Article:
Therefore, in light of the 229 objections to the original application, the Kildare County Council refusal of planning permission and the ABP Inspector’s report, it is even more difficult to understand how this development was given the green light. And it certainly begs the question as to why this decision was made. The people I spoke to were baffled and felt that a lack of transparency was at play. Certainly the role of An Bord Pleaneala seems to play a part in many poor environmental decisions, some of which appear to be in direct opposition to carbon reduction targets laid out in the Irish Climate Action Plan 2021.

One such decision was the granting of permission for construction of a cheese manufacturing plant in Kilkenny, a decision which was challenged by An Taisce but then upheld by the High Court. Given that agricultural emissions were responsible for 37% of Ireland’s total greenhouse gas emissions in 2020, according to the EPA, the decision appears to be contrary to tackling those very emissions.

Another very recent decision, referred to in this article, is the approval of the Galway Ring Road and the negative impact on climate and emissions which is referred to in the ABP report here

‘That the proposed development would be likely to have a significant adverse impact on carbon emissions and climate.’

It is undoubtedly true that the task of balancing economic and environmental requirements within a political and legal system, is not a straightforward process. However, given that Ireland’s emissions are not on any meaningful downward trajectory, the role of statutory agencies is crucial.  Within that system, it is also essential that meaningful consultation takes place.

When I spoke to Dr. Liz Cullen, a local resident, this subject was raised and she expressed her disillusion with the process, saying ‘What does democracy mean? You would question the whole democratic process. What is influencing decision making?’ She feels, similar to others I spoke to, that there is a lack of transparency and a sense that decision making is happening behind closed doors.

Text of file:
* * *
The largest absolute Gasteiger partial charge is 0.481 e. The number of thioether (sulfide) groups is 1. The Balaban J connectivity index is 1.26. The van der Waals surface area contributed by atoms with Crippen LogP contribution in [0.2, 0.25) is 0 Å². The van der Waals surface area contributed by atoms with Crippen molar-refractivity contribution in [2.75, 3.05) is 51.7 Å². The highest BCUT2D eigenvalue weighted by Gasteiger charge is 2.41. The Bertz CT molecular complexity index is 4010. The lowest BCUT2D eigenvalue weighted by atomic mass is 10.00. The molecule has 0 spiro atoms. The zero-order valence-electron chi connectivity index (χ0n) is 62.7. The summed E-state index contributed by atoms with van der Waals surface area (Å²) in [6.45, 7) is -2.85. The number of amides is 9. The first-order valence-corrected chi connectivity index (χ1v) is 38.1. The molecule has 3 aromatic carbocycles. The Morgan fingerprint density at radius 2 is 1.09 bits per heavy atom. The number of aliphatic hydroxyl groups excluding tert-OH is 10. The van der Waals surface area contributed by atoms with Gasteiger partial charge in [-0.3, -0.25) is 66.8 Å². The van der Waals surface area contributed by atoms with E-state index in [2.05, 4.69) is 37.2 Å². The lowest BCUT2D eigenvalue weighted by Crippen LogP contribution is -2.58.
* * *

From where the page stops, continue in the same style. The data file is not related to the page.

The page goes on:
Dr. Cullen very aptly summarised the perception of inequalities in the system by saying that ‘people will pay the price although Kilsaran will make the profit.’

A critique of planning law from a Marxist perspective, done in 2011 by Linda Fox-Rogers et al, highlights this very point and ‘demonstrates how recent legislative change in the Republic of Ireland has been designed specifically to reduce public participation in the planning process’, and ‘is a clear attempt to reduce the democratic nature of the planning process, thereby consolidating and prioritising the interests of private capital over those of the general population.’

From the recent EPA/Yale study on attitudes to climate change in Ireland, 79% of Irish people say climate change should be either a ‘very high’ or ‘high’ priority for the Government of Ireland.

With this in mind, it seems contradictory in light of the Government impetus to tackle climate change that it is often devolved to ordinary people to fight for environmental justice and protection of the area around them.

‘Poor decisions made today that do not adequately account for ongoing and projected climate changes are locking in future vulnerabilities. The Council reiterates the essential importance of an integrated, multidisciplinary, long term systemic approach, within public policy making, towards adaptation and mitigation as a means of combating climate change and building resilience.’

Above is a quote from the recent Climate Council of Ireland Report. It seems that An Bord Pleaneála continues to make ‘poor decisions’ when it comes to protecting biodiversity and reducing carbon emissions and one wonders when the integrated approach will begin?

In any case, it may be too late for the residents of Ballyshannon and surrounds, who, if the scheduled application to go to judicial review is not successful, will have their lives severely impacted by the noise, vibration and air pollution of quarrying activity, as well as the damage to rivers and biodiversity that is likely to ensue.

(Note: This article was previously submitted as an academic assignment as part of my Master's in Climate Change, Policy, Media & Society in DCU. Full academic references were supplied as part of this and the reference list is available on request.)

References:

Interviewees:

Joanna Costello, 30th November, 2021.

Eoin Houlihan, 4th December, 2021.

Dr. Liz Cullen, 12th December, 2021.

Special thanks to Brian Byrne of the Kilcullen Diary, who provided assistance and information and has extensively covered this issue in the Kilcullen Diary online.

All images, unless otherwise indicated, are courtesy of Ballyshannon Action Group.